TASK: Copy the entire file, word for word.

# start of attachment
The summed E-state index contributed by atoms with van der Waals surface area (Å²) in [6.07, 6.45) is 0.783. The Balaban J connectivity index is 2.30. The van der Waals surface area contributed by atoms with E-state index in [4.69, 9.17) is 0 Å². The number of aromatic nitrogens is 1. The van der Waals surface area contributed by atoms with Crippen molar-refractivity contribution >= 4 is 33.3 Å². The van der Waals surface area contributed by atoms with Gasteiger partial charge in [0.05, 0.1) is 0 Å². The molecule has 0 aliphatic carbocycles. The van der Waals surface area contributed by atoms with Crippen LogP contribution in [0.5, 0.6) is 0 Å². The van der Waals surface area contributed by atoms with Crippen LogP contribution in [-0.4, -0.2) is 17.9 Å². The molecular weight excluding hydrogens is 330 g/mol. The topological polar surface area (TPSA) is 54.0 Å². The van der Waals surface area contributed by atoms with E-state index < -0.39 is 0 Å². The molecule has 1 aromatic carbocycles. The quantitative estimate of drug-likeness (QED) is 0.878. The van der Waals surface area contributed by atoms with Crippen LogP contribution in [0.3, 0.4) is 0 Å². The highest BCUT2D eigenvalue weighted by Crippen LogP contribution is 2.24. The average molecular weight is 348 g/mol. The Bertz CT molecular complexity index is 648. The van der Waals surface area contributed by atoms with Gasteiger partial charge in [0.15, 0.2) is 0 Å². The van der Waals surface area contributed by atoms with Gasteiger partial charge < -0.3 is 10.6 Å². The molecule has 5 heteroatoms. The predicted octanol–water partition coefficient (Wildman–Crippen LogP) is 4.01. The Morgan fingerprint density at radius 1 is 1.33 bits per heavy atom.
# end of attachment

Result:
The summed E-state index contributed by atoms with van der Waals surface area (Å²) in [6.07, 6.45) is 0.783. The Balaban J connectivity index is 2.30. The van der Waals surface area contributed by atoms with E-state index in [4.69, 9.17) is 0 Å². The number of aromatic nitrogens is 1. The van der Waals surface area contributed by atoms with Crippen molar-refractivity contribution >= 4 is 33.3 Å². The van der Waals surface area contributed by atoms with Gasteiger partial charge in [0.05, 0.1) is 0 Å². The molecule has 0 aliphatic carbocycles. The van der Waals surface area contributed by atoms with Crippen LogP contribution in [0.5, 0.6) is 0 Å². The van der Waals surface area contributed by atoms with Crippen LogP contribution in [-0.4, -0.2) is 17.9 Å². The molecular weight excluding hydrogens is 330 g/mol. The topological polar surface area (TPSA) is 54.0 Å². The van der Waals surface area contributed by atoms with E-state index < -0.39 is 0 Å². The molecule has 1 aromatic carbocycles. The quantitative estimate of drug-likeness (QED) is 0.878. The van der Waals surface area contributed by atoms with Crippen LogP contribution in [0.3, 0.4) is 0 Å². The highest BCUT2D eigenvalue weighted by Crippen LogP contribution is 2.24. The average molecular weight is 348 g/mol. The Bertz CT molecular complexity index is 648. The van der Waals surface area contributed by atoms with Gasteiger partial charge in [0.15, 0.2) is 0 Å². The van der Waals surface area contributed by atoms with Gasteiger partial charge < -0.3 is 10.6 Å². The molecule has 5 heteroatoms. The predicted octanol–water partition coefficient (Wildman–Crippen LogP) is 4.01. The Morgan fingerprint density at radius 1 is 1.33 bits per heavy atom.